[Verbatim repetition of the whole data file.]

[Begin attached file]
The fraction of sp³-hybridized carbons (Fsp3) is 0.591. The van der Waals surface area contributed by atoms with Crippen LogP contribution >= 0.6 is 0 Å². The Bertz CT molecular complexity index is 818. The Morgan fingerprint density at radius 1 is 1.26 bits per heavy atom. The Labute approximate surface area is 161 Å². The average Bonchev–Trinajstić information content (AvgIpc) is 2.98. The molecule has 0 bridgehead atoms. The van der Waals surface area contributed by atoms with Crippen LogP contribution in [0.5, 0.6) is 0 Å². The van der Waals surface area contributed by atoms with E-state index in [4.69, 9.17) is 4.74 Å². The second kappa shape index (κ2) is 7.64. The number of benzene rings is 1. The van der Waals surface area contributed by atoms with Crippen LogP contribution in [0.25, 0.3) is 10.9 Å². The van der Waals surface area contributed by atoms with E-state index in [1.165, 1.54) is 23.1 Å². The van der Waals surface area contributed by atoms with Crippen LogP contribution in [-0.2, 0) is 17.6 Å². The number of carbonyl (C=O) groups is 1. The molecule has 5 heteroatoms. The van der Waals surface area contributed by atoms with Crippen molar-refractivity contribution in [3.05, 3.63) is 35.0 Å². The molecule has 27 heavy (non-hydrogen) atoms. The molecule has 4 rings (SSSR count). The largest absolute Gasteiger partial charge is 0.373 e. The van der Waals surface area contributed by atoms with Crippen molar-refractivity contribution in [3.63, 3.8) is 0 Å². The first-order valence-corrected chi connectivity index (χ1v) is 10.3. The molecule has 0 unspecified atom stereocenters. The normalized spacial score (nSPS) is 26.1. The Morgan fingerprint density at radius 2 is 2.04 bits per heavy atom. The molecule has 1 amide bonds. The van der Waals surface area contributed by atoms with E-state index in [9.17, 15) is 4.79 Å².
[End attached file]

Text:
The fraction of sp³-hybridized carbons (Fsp3) is 0.591. The van der Waals surface area contributed by atoms with Crippen LogP contribution >= 0.6 is 0 Å². The Bertz CT molecular complexity index is 818. The Morgan fingerprint density at radius 1 is 1.26 bits per heavy atom. The Labute approximate surface area is 161 Å². The average Bonchev–Trinajstić information content (AvgIpc) is 2.98. The molecule has 0 bridgehead atoms. The van der Waals surface area contributed by atoms with Crippen LogP contribution in [0.5, 0.6) is 0 Å². The van der Waals surface area contributed by atoms with E-state index in [4.69, 9.17) is 4.74 Å². The second kappa shape index (κ2) is 7.64. The number of benzene rings is 1. The van der Waals surface area contributed by atoms with Crippen LogP contribution in [0.25, 0.3) is 10.9 Å². The van der Waals surface area contributed by atoms with E-state index in [1.165, 1.54) is 23.1 Å². The van der Waals surface area contributed by atoms with Crippen LogP contribution in [-0.2, 0) is 17.6 Å². The number of carbonyl (C=O) groups is 1. The molecule has 5 heteroatoms. The van der Waals surface area contributed by atoms with Crippen molar-refractivity contribution in [3.05, 3.63) is 35.0 Å². The molecule has 27 heavy (non-hydrogen) atoms. The molecule has 4 rings (SSSR count). The largest absolute Gasteiger partial charge is 0.373 e. The van der Waals surface area contributed by atoms with Crippen molar-refractivity contribution in [3.63, 3.8) is 0 Å². The first-order valence-corrected chi connectivity index (χ1v) is 10.3. The molecule has 0 unspecified atom stereocenters. The normalized spacial score (nSPS) is 26.1. The Morgan fingerprint density at radius 2 is 2.04 bits per heavy atom. The molecule has 1 amide bonds. The van der Waals surface area contributed by atoms with E-state index in [9.17, 15) is 4.79 Å².